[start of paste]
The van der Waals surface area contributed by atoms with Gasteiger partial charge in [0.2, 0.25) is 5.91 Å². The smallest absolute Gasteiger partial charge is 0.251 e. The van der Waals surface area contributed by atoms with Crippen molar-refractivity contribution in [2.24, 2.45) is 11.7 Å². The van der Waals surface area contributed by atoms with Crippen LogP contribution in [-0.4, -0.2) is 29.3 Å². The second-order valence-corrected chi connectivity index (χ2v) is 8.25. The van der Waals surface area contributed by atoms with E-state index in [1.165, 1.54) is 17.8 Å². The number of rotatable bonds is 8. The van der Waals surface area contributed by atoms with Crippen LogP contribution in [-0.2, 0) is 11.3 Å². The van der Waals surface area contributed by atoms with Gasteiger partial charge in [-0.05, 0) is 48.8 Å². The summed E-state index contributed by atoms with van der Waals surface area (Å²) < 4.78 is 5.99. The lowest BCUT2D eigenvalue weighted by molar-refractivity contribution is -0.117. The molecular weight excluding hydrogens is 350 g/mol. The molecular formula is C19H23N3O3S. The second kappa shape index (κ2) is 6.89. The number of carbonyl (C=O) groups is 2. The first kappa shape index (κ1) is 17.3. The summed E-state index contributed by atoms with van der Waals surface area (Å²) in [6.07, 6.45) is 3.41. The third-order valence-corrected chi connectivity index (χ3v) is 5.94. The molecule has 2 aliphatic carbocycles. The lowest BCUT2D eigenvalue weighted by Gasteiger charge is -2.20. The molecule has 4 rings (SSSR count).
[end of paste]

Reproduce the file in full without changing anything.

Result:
The van der Waals surface area contributed by atoms with Gasteiger partial charge in [0.2, 0.25) is 5.91 Å². The smallest absolute Gasteiger partial charge is 0.251 e. The van der Waals surface area contributed by atoms with Crippen molar-refractivity contribution in [2.24, 2.45) is 11.7 Å². The van der Waals surface area contributed by atoms with Crippen LogP contribution in [-0.4, -0.2) is 29.3 Å². The second-order valence-corrected chi connectivity index (χ2v) is 8.25. The van der Waals surface area contributed by atoms with E-state index in [1.165, 1.54) is 17.8 Å². The number of rotatable bonds is 8. The van der Waals surface area contributed by atoms with Crippen LogP contribution in [-0.2, 0) is 11.3 Å². The van der Waals surface area contributed by atoms with Gasteiger partial charge in [-0.05, 0) is 48.8 Å². The summed E-state index contributed by atoms with van der Waals surface area (Å²) < 4.78 is 5.99. The lowest BCUT2D eigenvalue weighted by molar-refractivity contribution is -0.117. The molecular weight excluding hydrogens is 350 g/mol. The molecular formula is C19H23N3O3S. The second kappa shape index (κ2) is 6.89. The number of carbonyl (C=O) groups is 2. The first kappa shape index (κ1) is 17.3. The summed E-state index contributed by atoms with van der Waals surface area (Å²) in [6.07, 6.45) is 3.41. The third-order valence-corrected chi connectivity index (χ3v) is 5.94. The molecule has 2 aliphatic carbocycles. The lowest BCUT2D eigenvalue weighted by Gasteiger charge is -2.20. The molecule has 4 rings (SSSR count).